It can be so easy to over look the child who always does his homework without being reminded, who does not meltdown at the slightest noise, who remembers to shower and brush his teeth without constant reminding.  As a parent, it is my responsibility to make sure I don't allow him to fall into the background, his needs drowned out by the much louder and noticeable needs of his brothers. I try to make special time for Sam, to make sure I listen intently when he talks, that he has a sounding board for the frustrations he does experience as our only NT child.   I never want Sam to feel he is carrying more than his share or that he is under appreciated.  For this reason, we always pay him for the chores he does above and beyond the regular chores all the boys are required to do.
 He still carries more than his fair share simply because he can.  God has given him wide shoulders in every sense of the expression.   If it sounds like I'm bragging, I am. So often, I write about our four boys on the spectrum, their struggles and triumphs.   Today, I wanted to talk about our NT child, who is surrounded by the spectrum in our home.
 Sam the Merciful, Sam the Strong, Sam the Kind of Heart.  I love you Sam.
Sam almost 12

Wednesday, August 14, 2013

A Glimpse of a Miracle Worker

Once upon a time there was a special little boy.  Though he was born prematurely, he was perfectly formed with a beautiful olive complexion, rosy cheeks and an the sweetest angel kissed lips.  From the day he was born he had an other worldly presence about him; as if  a part of him had remained in heaven to worship with the angels.  He was innocent and frail and beautiful.  His twin brother came into the world seventeen minutes later than him.  Whereas he was frail and ethereal, his brother was handsome,robust, and alert.   Even as a newborn, the stronger, younger twin guarded over him, always looking for him, reaching for him and crying out for his needs.  After an arduous pregnancy, their mother wept tears of joy over their perfection.  They were such beautiful gifts from heaven.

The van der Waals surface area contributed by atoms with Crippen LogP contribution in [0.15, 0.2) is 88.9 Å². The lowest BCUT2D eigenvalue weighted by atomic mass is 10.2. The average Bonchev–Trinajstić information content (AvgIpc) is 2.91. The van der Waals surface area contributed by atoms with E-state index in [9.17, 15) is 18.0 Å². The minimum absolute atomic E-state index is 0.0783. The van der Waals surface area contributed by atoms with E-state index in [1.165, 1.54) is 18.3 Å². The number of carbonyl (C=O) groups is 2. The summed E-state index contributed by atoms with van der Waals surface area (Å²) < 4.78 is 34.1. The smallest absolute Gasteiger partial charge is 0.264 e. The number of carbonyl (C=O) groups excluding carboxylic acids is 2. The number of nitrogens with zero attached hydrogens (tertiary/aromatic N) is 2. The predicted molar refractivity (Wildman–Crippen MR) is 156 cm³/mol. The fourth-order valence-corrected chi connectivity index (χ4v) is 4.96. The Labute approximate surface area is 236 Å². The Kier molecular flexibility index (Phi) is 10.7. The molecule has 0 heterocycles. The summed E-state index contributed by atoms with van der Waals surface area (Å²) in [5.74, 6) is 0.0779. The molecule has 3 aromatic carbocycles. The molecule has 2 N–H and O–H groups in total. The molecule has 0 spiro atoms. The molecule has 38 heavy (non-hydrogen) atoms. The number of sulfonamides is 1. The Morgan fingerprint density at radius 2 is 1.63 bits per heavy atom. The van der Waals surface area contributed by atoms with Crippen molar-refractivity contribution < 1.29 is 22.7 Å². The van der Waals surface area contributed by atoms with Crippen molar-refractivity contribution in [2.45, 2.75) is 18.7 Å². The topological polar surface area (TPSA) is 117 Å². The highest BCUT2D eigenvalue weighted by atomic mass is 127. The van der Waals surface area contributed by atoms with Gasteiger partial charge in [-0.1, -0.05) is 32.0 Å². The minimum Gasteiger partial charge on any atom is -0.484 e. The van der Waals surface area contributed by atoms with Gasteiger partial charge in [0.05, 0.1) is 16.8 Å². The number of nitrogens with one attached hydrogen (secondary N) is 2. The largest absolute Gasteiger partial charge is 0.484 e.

As the boys grew, the younger twin was adventurous and bold.  He loved to test his limits and was independent to a fault.  The older twin, however, remained disconnected from the world around him.  It was as if he was locked in a tower, deep within his soul, waiting for someone with the right key to set him free.
He sat by himself, oblivious to all that happened around him.  He was content but so very far removed from the world around him.  
Jamie 2yrs old

That sweet, ethereal baby boy was Jamie.  His younger, stronger twin was of course Alex.
My pregnancy with them had been very traumatic.  I have written about it before so I will just hit the highlights (or low lights, depending how you look at it).  At 25 weeks pregnant I fell down a flight of stairs while carrying my one year old, Sam, down for breakfast.  Blessedly, Sam was completely unharmed but I shattered my elbow and spent the remainder of my pregnancy in and out of the hospital, mostly in.  The twins were protected but Jamie's sack had a small rupture, that slowly leaked amniotic fluid.  I watched them develop daily (sometimes several times a day) on the ultrasounds that I had.  That was pretty cool. I had many amniocentesis (where they insert a long needle into the sack and withdraw amniotic fluid for testing).  During those tests Alex would move around until he was close enough to bat at the needle to keep it away from Jamie.  What an amazing, amazing thing to watch.  I got to know my boys personalities a little before they were even born!
They were born at 35 weeks.  Jamie was in distress and had to be placed on oxygen. From the moment they were born
Jamie was different.  He never responded to human contact.  He seemed to be other worldly almost. 

As they grew, my concerns for Jamie grew.  He never broke out of that shell.  He remained alone in his own little world.  He started to talk around one years old but stopped by two.  He did not respond to pain, cold, heat, hugs, darkness, tickling, conversation or anything.  He never sought human affection on his own.  Then he started screaming, all day, every day.  He would violently beat his head.  I spent all day holding him, singing to him, counting in a monotone voice (that helped to calm him).  We brought him to his pediatrician, who sent us to a pediatric neurologist.  He diagnosed Jamie with severe autism.  He gave us very little hope that Jamie would ever improve.  He wanted us to put him on heavy seizure medications and psychotropic drugs to manage his meltdowns.  He recommended some therapies but said in his opinion Jamie would probably not respond to them.